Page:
WASHINGTON (Reuters) - A group of 44 senators, all but one Republican, have signed on to proposed legislation that would authorize the Canada-to-Texas Keystone XL oil pipeline despite the refusal of President Barack Obama to advance the project.
Republican Senator John Hoeven is set to introduce the bill on Monday that, if passed into law, would allow work to begin immediately on all but the sensitive Nebraska portion of TransCanada’s $7 billion controversial project.
It’s not yet clear how the bill will advance in the Democratic-controlled Senate. Senator Joe Manchin of West Virginia was the lone Democrat to sign on as a co-sponsor of the bill, but other Democratic senators have in the past expressed support for the project.
Obama put the pipeline on the backburner earlier in January, saying the administration needed more time to review the environmental impact in Nebraska, where the state government is evaluating a new route after rejecting an initial plan that sent the line through a sensitive aquifer region.
The bill, led by Hoeven, Richard Lugar and David Vitter, incorporates an environmental review done by the U.S. State Department, and allows Nebraska time to find a new route.
“It will create thousands of jobs, help control fuel prices at the pump and reduce our reliance on Middle East oil,” Hoeven said in a statement.
Environmentalists pushed for Obama to block the pipeline because they believe oil sands crude is a bigger polluter than other grades of oil. They have also accused TransCanada and its supporters of inflating job creation numbers from the project.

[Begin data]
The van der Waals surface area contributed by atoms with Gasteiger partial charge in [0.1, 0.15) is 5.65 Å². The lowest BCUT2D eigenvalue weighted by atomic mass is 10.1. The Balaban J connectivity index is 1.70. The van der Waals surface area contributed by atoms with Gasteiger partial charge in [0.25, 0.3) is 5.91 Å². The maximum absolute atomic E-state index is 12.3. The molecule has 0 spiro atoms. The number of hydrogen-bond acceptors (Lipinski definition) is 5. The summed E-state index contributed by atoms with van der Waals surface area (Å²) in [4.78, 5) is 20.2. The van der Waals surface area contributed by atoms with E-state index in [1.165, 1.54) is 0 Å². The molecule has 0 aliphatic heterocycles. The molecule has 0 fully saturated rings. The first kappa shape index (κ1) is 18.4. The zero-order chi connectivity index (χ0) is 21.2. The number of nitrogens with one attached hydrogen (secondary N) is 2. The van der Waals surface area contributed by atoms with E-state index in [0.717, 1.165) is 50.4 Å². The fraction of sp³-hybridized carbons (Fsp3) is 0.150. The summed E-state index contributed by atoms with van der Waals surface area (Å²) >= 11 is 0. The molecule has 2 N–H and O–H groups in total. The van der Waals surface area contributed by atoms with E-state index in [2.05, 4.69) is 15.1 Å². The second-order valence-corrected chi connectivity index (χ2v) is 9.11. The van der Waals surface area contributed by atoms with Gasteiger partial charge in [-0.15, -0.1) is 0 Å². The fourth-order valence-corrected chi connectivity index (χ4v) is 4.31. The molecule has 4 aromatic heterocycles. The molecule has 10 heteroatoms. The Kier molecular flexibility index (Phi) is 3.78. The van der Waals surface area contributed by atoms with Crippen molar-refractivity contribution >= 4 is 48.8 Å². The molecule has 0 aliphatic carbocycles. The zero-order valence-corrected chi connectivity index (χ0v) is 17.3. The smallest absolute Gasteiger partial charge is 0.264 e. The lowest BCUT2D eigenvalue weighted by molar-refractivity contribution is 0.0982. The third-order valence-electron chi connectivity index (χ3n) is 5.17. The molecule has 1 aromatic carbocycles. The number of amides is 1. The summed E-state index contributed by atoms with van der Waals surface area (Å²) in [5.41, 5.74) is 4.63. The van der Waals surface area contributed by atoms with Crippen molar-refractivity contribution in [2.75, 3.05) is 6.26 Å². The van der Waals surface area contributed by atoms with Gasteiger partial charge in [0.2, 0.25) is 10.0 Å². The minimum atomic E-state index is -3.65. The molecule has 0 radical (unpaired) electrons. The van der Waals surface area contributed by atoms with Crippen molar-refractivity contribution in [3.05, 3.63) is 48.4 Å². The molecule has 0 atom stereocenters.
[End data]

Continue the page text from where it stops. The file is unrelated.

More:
Obama has not rejected the project altogether, and TransCanada has said it plans to apply for another presidential permit. But that process would stretch beyond the 2012 election.
The new Senate bill — which would require Obama’s signature to become law — would bypass Obama and let instead Congress approve the project. A study by the nonpartisan Congressional Research Service said Congress has the constitutional right to legislate permits for cross-border pipelines.
The State Department has said authority for the pipeline should stay with the administration because of the foreign policy, economic, environmental and safety issues involved.
Lawmakers in the Republican-controlled House of Representatives also are considering legislation to advance the project.
House Speaker John Boehner said on Sunday that Keystone legislation could be included in a highway and infrastructure bill that Congress will consider in February.
Editing by Sandra Maler